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Topic: Perfectly Uncountable
Replies: 27   Last Post: Jul 2, 2012 4:17 AM

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 David C. Ullrich Posts: 21,553 Registered: 12/6/04
Re: Perfectly Uncountable
Posted: Jun 25, 2012 10:42 AM

On Mon, 25 Jun 2012 09:28:24 -0500, David C. Ullrich
<ullrich@math.okstate.edu> wrote:

>On Sun, 24 Jun 2012 20:28:33 -0700, William Elliot <marsh@panix.com>
>wrote:
>

>>On Sun, 24 Jun 2012, David C. Ullrich wrote:
>>> On Sun, 24 Jun 2012 02:43:20 -0700, William Elliot <marsh@panix.com>
>>>

>>> >Let S be an uncountable perfect (without isolated points) compact
>>> >Hausdroff space. S can be continuously mapped onto [0,1].
>>> >
>>> >Is this reasoning correct?

>>> No.
>>>

>>> >Let C be a connected component of S.
>>> >By hypothesis and the fact that S is locally compact,
>>> >C is multi-pointed and normal. Thus it can be continuously
>>> >mapped onto [0,1] by some Urysohn function f.

>>>
>>> I don't know exactly where your error is, since I don't follow
>>> the reasoning. But let S be the Cantor set. Then C contains
>>> just one point.
>>>

>>> >Since C is closed and S normal, f can be extended to all of S by Tietze's
>>> >extension theorem.

>>
>>Let S be a perfect, locally connected normal T1 space.
>>Then S continuously maps onto [0,1].
>>Proof.
>>Let C be a connected component of S.
>>C is clopen, thus normal T0, multi-pointed and connected.
>>It follows that there's some points a,b and a Urysohn function
>>f:C -> [0,1] with f(a) = 0, f(b) = 1. Since C is connected,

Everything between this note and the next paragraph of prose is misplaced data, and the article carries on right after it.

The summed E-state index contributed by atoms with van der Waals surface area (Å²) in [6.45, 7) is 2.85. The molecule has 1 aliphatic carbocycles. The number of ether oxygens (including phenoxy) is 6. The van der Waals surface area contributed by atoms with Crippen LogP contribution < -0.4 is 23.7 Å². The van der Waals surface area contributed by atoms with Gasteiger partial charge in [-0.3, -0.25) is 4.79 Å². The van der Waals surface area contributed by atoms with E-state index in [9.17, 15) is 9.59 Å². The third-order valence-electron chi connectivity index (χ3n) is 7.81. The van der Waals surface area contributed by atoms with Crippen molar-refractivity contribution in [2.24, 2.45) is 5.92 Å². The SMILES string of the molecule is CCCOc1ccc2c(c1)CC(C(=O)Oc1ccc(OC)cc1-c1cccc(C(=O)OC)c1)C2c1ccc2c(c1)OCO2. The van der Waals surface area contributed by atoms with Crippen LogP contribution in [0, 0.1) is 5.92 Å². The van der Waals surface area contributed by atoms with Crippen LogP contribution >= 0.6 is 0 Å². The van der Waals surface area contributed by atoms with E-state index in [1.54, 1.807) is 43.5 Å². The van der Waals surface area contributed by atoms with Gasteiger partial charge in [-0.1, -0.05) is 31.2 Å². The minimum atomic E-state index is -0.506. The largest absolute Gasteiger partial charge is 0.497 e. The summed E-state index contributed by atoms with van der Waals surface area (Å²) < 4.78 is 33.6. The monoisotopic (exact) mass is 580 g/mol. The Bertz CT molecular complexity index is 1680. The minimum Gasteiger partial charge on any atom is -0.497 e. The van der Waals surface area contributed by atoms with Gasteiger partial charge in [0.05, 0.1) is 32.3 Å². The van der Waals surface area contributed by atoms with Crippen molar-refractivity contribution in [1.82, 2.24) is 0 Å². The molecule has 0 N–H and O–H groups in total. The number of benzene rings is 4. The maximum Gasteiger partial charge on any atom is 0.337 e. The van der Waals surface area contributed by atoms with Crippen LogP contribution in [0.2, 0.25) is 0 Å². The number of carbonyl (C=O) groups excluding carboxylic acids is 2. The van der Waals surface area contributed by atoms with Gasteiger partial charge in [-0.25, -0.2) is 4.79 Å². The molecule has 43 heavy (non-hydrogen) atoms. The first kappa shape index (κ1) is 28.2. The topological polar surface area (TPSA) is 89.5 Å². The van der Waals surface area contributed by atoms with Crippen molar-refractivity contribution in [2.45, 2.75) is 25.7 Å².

>>f is a surjection and since C is closed, f can be continuously
>>extended to all of S.
>>
>>How's that for correctness and pointing out my mistake?

>
>Somewhat lame, adding an un-needed extra hypothesis.
>Case 1: There exists a connected subset C containing
>more than one point. Do what you said.
>Case 2: S is totally disconnected. It's not hard to
>construct a continuous function from S onto the
>Cantor set.
>

>>Alas, it's no help to show that a not scattered, compact Hausdorff
>>space continuously maps onto [0,1].

>
>Clarify something first: Do you have some reason to think that
>this is actually true?

Forget I asked that. This notion of "scattered" is new to me.
If S is compact Hausdorff and not scattered then S has a
perfect subset. QED, by the result above and Tietze.

>>BTW, isn't the Cantor set scattered?
>
>What??? Wikipedia says "scattered" means that every nonempty
>subset has an isolated point. So a perfect space cannot be scattered.
>
>
>

Date Subject Author
6/24/12 William Elliot
6/24/12 David C. Ullrich
6/24/12 William Elliot
6/25/12 Butch Malahide
6/25/12 William Elliot
6/25/12 Butch Malahide
6/26/12 William Elliot
6/25/12 David C. Ullrich
6/25/12 David C. Ullrich
6/26/12 William Elliot
6/26/12 Richard Tobin
6/26/12 David C. Ullrich
6/28/12 William Elliot
6/28/12 David C. Ullrich
6/29/12 William Elliot
6/29/12 quasi
6/30/12 William Elliot
6/29/12 Butch Malahide
6/29/12 David C. Ullrich
6/30/12 William Elliot
6/30/12 David C. Ullrich
7/2/12 William Elliot
6/26/12 Frederick Williams
6/26/12 quasi
6/26/12 Frederick Williams
6/26/12 quasi
6/26/12 quasi
6/26/12 Frederick Williams